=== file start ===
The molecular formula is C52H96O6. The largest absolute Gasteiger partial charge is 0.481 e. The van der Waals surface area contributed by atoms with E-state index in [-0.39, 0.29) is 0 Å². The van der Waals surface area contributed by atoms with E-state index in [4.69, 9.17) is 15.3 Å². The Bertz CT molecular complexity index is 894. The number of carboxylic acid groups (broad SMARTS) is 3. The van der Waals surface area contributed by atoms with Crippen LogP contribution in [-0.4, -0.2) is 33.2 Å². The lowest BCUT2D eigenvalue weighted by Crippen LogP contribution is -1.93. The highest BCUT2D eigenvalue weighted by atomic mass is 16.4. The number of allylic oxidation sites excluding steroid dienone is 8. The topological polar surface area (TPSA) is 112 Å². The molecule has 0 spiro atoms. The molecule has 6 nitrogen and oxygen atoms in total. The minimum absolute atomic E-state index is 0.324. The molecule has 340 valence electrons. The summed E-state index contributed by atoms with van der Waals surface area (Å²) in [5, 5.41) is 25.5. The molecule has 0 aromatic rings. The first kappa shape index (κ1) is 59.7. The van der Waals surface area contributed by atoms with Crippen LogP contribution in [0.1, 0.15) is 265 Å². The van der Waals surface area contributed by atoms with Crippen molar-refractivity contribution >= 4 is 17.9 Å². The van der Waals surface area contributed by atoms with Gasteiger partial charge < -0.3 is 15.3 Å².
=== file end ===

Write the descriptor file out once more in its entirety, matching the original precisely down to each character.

The molecular formula is C52H96O6. The largest absolute Gasteiger partial charge is 0.481 e. The van der Waals surface area contributed by atoms with E-state index in [-0.39, 0.29) is 0 Å². The van der Waals surface area contributed by atoms with E-state index in [4.69, 9.17) is 15.3 Å². The Bertz CT molecular complexity index is 894. The number of carboxylic acid groups (broad SMARTS) is 3. The van der Waals surface area contributed by atoms with Crippen LogP contribution in [-0.4, -0.2) is 33.2 Å². The lowest BCUT2D eigenvalue weighted by Crippen LogP contribution is -1.93. The highest BCUT2D eigenvalue weighted by atomic mass is 16.4. The number of allylic oxidation sites excluding steroid dienone is 8. The topological polar surface area (TPSA) is 112 Å². The molecule has 0 spiro atoms. The molecule has 6 nitrogen and oxygen atoms in total. The minimum absolute atomic E-state index is 0.324. The molecule has 340 valence electrons. The summed E-state index contributed by atoms with van der Waals surface area (Å²) in [5, 5.41) is 25.5. The molecule has 0 aromatic rings. The first kappa shape index (κ1) is 59.7. The van der Waals surface area contributed by atoms with Crippen LogP contribution in [0.1, 0.15) is 265 Å². The van der Waals surface area contributed by atoms with Crippen molar-refractivity contribution >= 4 is 17.9 Å². The van der Waals surface area contributed by atoms with Gasteiger partial charge < -0.3 is 15.3 Å².